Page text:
No ranting now. No energy. This has been one of those days. I'm a New Yorker, yeah, but I'm a New Yorker who lives in southern Arizona, which means that at this time of year, the heat saps all energy out of me. Now add in 9 weeks of pregnancy, and you have even less energy than usual.
It was already well into the eighties at eight o'clock this morning; by ten it was in the 90s. The air conditioner had gone on at nine. I don't play. The ridiculous excuse of a cooling system for the rest of the house, the evaporative cooler, has been on continuously since late April. It probably won't be shut off again until November.
No, you never get used to summer in Arizona. I've been here over thirteen years, and I have yet to get used to it.
Like I said, one of those days. The mini-me, my daughter, stayed up until 3 am and wouldn't allow anyone else to sleep either, which plays a large part in the bitchiness of her mother later, especially when the same child was bright eyed and bushy tailed at 7 am, and had no interest in her mother's desire to actually sleep. So I dragged myself up and got her breakfast, and sat her down at the table, while Troy let the dogs back into the house, something I don't generally do until she's done with breakfast. She is the source of all bonus food the dogs receive, and they know it. So they have a tendency to hover around the table, willing her to drop something, which irritates me to no end. You can call them off, but you can't stop them from initiating the Jedi mind trick, not really.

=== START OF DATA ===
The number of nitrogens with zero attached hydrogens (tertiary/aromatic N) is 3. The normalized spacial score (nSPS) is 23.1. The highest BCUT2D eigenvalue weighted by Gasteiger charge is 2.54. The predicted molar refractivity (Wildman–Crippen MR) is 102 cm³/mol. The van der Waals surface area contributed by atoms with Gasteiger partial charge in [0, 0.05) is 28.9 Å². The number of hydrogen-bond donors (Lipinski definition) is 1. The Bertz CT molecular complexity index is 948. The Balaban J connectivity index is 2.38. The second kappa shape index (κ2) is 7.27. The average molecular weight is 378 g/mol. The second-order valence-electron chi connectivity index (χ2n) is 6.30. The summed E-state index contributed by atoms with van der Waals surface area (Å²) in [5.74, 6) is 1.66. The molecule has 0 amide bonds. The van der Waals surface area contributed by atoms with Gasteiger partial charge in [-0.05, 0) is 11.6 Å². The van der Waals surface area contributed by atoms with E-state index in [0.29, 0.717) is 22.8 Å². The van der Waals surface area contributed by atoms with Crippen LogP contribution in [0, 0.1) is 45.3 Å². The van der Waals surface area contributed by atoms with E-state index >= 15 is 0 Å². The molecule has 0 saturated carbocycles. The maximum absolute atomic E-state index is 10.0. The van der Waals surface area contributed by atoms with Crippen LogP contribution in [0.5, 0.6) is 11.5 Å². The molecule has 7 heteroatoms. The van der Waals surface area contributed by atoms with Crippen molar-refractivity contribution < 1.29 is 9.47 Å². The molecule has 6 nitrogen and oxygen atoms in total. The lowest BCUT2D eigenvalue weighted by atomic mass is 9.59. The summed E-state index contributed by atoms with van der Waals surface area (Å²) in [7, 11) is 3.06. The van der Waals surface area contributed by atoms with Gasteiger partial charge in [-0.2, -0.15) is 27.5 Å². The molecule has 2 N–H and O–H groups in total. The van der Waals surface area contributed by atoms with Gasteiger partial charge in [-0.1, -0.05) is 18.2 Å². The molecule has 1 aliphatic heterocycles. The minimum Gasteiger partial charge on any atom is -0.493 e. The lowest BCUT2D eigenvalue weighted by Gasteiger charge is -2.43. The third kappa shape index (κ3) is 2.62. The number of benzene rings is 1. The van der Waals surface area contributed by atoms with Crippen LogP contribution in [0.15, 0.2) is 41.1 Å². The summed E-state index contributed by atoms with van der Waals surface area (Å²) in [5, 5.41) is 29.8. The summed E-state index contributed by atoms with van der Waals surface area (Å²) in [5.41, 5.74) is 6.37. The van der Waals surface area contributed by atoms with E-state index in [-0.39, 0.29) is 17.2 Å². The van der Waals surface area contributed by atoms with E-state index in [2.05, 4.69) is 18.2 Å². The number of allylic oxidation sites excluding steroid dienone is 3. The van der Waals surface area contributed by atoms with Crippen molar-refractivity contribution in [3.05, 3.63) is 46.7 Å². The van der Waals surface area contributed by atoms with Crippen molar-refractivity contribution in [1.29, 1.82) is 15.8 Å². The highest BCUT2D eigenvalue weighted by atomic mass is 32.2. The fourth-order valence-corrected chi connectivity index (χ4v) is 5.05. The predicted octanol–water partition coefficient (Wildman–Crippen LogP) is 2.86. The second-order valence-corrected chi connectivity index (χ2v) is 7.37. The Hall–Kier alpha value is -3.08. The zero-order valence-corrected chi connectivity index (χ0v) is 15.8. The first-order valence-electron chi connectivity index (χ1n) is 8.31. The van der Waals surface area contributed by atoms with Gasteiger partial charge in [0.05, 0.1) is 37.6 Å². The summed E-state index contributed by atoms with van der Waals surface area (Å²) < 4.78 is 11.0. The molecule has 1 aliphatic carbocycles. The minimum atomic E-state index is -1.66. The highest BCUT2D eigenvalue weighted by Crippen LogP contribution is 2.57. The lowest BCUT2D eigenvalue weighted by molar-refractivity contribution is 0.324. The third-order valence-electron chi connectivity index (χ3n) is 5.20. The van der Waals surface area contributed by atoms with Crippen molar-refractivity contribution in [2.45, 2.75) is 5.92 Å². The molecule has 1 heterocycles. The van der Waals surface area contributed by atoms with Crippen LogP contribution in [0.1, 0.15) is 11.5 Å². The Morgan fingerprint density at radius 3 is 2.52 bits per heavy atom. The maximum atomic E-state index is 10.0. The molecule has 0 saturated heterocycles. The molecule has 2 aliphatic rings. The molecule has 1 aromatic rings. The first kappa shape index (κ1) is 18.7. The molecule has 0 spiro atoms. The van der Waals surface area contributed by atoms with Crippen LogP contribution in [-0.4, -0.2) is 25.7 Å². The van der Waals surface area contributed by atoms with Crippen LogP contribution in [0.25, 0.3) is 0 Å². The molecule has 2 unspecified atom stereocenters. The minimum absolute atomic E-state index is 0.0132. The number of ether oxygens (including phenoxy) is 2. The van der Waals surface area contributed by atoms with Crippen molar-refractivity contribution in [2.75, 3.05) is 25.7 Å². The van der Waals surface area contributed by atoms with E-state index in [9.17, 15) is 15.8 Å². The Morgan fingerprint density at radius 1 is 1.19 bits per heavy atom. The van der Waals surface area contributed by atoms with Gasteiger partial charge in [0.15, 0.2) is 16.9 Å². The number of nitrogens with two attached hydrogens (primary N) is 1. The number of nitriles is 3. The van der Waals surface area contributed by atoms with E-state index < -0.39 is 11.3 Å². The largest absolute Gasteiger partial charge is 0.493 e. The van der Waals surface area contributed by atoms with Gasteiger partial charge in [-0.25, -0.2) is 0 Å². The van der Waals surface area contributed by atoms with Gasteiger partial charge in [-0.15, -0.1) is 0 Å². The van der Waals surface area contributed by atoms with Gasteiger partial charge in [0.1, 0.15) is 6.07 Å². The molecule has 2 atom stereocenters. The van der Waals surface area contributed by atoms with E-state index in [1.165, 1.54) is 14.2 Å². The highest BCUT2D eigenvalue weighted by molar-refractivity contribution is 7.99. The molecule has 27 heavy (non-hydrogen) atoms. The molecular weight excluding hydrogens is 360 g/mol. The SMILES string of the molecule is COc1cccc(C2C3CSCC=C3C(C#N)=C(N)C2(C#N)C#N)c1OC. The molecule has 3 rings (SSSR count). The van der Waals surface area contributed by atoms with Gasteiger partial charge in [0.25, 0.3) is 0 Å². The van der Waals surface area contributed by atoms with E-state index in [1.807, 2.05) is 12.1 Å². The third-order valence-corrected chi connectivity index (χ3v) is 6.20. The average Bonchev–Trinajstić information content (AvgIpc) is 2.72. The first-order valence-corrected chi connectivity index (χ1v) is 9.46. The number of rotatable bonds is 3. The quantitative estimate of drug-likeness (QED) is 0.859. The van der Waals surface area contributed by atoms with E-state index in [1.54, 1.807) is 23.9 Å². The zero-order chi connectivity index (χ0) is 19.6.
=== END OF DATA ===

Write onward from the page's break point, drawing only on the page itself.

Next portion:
Well, Troy was trying to get out the door to go take a test, and he's roaring through the house because his clothes are in the dryer and he can't make himself breakfast because the kitchen is a mess. Mind you, I had been doing dishes until one am, while he watched a horror movie. So yeah, I hadn't finished with the pots and pans yet. Sue me. The kitchen never seems to ever be fully done, because as soon as I finish the last pot, someone comes in with another dish. It never fails. On a good day, if I'm fast enough, I will get to see the kitchen totally clean, nothing in the sinks, for about an hour before food is once again demanded by some member of my household. I will be honest: dishes are not now, nor have ever been, high on my list of favorite jobs. I would rather vacuum or do laundry. I like to cook, but I don't like the cleanup. I have known one person in my entire life who actually liked doing the dishes. When she lived with me, we cooked constantly, because the more dirty dishes there were, the happier she was.
But I digress. While Troy is complaining about his clothes and the state of the kitchen, one of the Labrador sisters, Bandit, decided to suck down every drop of water in the dog bowl as fast as she could, which resulted, of course, in her tossing her cookies all over the living room. Thank all benevolent gods she was on tile. But because Troy was on his way out the door, that meant that cleaning the mess fell to me, the woman who has all day morning sickness. So I am attempting to clean it while also trying not to add to it, while at the same time I need to convince my four year old daughter that, while I appreciate the gesture, I would really rather she not help with the cleanup process.